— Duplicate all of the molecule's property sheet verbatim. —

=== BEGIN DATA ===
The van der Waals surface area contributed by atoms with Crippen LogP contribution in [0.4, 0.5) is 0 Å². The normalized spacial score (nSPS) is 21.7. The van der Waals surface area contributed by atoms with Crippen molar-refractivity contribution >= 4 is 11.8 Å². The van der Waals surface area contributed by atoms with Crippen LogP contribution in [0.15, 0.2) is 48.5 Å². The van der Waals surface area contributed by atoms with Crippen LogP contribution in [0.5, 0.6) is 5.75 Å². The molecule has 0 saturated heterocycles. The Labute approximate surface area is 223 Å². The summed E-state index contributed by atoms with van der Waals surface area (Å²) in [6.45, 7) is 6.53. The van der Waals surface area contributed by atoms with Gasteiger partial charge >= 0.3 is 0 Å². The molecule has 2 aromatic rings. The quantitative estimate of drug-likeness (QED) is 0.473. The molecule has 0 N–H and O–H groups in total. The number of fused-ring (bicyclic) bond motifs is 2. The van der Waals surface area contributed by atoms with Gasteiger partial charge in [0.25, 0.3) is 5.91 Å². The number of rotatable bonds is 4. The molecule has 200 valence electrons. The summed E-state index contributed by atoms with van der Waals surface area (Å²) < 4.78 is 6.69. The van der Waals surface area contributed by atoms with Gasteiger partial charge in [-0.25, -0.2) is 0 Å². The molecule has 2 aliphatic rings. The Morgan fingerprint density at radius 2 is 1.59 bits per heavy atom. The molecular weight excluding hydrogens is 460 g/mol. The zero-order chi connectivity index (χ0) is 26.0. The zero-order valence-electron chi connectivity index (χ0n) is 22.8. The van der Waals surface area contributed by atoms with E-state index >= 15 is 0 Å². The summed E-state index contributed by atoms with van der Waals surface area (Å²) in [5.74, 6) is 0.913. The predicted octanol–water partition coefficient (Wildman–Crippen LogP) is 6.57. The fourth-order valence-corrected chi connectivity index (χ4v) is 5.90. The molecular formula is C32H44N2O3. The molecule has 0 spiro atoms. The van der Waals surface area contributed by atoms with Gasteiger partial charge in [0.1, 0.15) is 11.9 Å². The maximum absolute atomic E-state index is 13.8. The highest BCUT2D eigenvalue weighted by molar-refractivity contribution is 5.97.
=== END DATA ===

The van der Waals surface area contributed by atoms with Crippen LogP contribution in [0.4, 0.5) is 0 Å². The normalized spacial score (nSPS) is 21.7. The van der Waals surface area contributed by atoms with Crippen molar-refractivity contribution >= 4 is 11.8 Å². The van der Waals surface area contributed by atoms with Crippen LogP contribution in [0.15, 0.2) is 48.5 Å². The van der Waals surface area contributed by atoms with Crippen LogP contribution in [0.5, 0.6) is 5.75 Å². The molecule has 0 saturated heterocycles. The Labute approximate surface area is 223 Å². The summed E-state index contributed by atoms with van der Waals surface area (Å²) in [6.45, 7) is 6.53. The van der Waals surface area contributed by atoms with Gasteiger partial charge >= 0.3 is 0 Å². The molecule has 2 aromatic rings. The quantitative estimate of drug-likeness (QED) is 0.473. The molecule has 0 N–H and O–H groups in total. The number of fused-ring (bicyclic) bond motifs is 2. The van der Waals surface area contributed by atoms with Gasteiger partial charge in [0.25, 0.3) is 5.91 Å². The number of rotatable bonds is 4. The molecule has 200 valence electrons. The summed E-state index contributed by atoms with van der Waals surface area (Å²) < 4.78 is 6.69. The van der Waals surface area contributed by atoms with Gasteiger partial charge in [-0.25, -0.2) is 0 Å². The molecule has 2 aliphatic rings. The Morgan fingerprint density at radius 2 is 1.59 bits per heavy atom. The molecular weight excluding hydrogens is 460 g/mol. The zero-order chi connectivity index (χ0) is 26.0. The zero-order valence-electron chi connectivity index (χ0n) is 22.8. The van der Waals surface area contributed by atoms with E-state index >= 15 is 0 Å². The summed E-state index contributed by atoms with van der Waals surface area (Å²) in [5.74, 6) is 0.913. The predicted octanol–water partition coefficient (Wildman–Crippen LogP) is 6.57. The fourth-order valence-corrected chi connectivity index (χ4v) is 5.90. The molecular formula is C32H44N2O3. The molecule has 0 spiro atoms. The van der Waals surface area contributed by atoms with Gasteiger partial charge in [0.1, 0.15) is 11.9 Å². The maximum absolute atomic E-state index is 13.8. The highest BCUT2D eigenvalue weighted by molar-refractivity contribution is 5.97.